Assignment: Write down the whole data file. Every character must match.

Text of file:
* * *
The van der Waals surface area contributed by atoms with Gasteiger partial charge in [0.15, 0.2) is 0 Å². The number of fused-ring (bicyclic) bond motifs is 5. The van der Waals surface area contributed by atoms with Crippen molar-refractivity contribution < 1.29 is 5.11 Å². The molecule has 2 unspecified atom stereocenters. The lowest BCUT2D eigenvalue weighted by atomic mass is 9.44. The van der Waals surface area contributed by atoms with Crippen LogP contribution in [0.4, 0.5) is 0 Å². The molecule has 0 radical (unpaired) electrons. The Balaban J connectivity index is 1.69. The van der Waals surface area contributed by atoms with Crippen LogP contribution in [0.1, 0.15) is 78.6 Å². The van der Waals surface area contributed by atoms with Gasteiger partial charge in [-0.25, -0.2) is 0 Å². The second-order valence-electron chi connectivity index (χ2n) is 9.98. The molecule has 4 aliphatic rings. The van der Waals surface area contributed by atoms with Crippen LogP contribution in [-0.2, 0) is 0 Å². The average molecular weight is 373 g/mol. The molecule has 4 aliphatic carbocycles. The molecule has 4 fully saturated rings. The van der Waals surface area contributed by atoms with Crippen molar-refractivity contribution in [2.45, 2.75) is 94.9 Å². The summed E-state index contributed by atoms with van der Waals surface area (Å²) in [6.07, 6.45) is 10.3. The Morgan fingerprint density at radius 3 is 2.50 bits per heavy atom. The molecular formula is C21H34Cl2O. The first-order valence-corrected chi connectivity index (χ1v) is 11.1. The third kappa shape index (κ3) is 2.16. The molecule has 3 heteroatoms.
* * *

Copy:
The van der Waals surface area contributed by atoms with Gasteiger partial charge in [0.15, 0.2) is 0 Å². The number of fused-ring (bicyclic) bond motifs is 5. The van der Waals surface area contributed by atoms with Crippen molar-refractivity contribution < 1.29 is 5.11 Å². The molecule has 2 unspecified atom stereocenters. The lowest BCUT2D eigenvalue weighted by atomic mass is 9.44. The van der Waals surface area contributed by atoms with Crippen LogP contribution in [0.4, 0.5) is 0 Å². The molecule has 0 radical (unpaired) electrons. The Balaban J connectivity index is 1.69. The van der Waals surface area contributed by atoms with Crippen LogP contribution in [0.1, 0.15) is 78.6 Å². The van der Waals surface area contributed by atoms with Gasteiger partial charge in [-0.25, -0.2) is 0 Å². The second-order valence-electron chi connectivity index (χ2n) is 9.98. The molecule has 4 aliphatic rings. The van der Waals surface area contributed by atoms with Crippen LogP contribution in [-0.2, 0) is 0 Å². The average molecular weight is 373 g/mol. The molecule has 4 aliphatic carbocycles. The molecule has 4 fully saturated rings. The van der Waals surface area contributed by atoms with Crippen molar-refractivity contribution in [2.45, 2.75) is 94.9 Å². The summed E-state index contributed by atoms with van der Waals surface area (Å²) in [6.07, 6.45) is 10.3. The Morgan fingerprint density at radius 3 is 2.50 bits per heavy atom. The molecular formula is C21H34Cl2O. The first-order valence-corrected chi connectivity index (χ1v) is 11.1. The third kappa shape index (κ3) is 2.16. The molecule has 3 heteroatoms.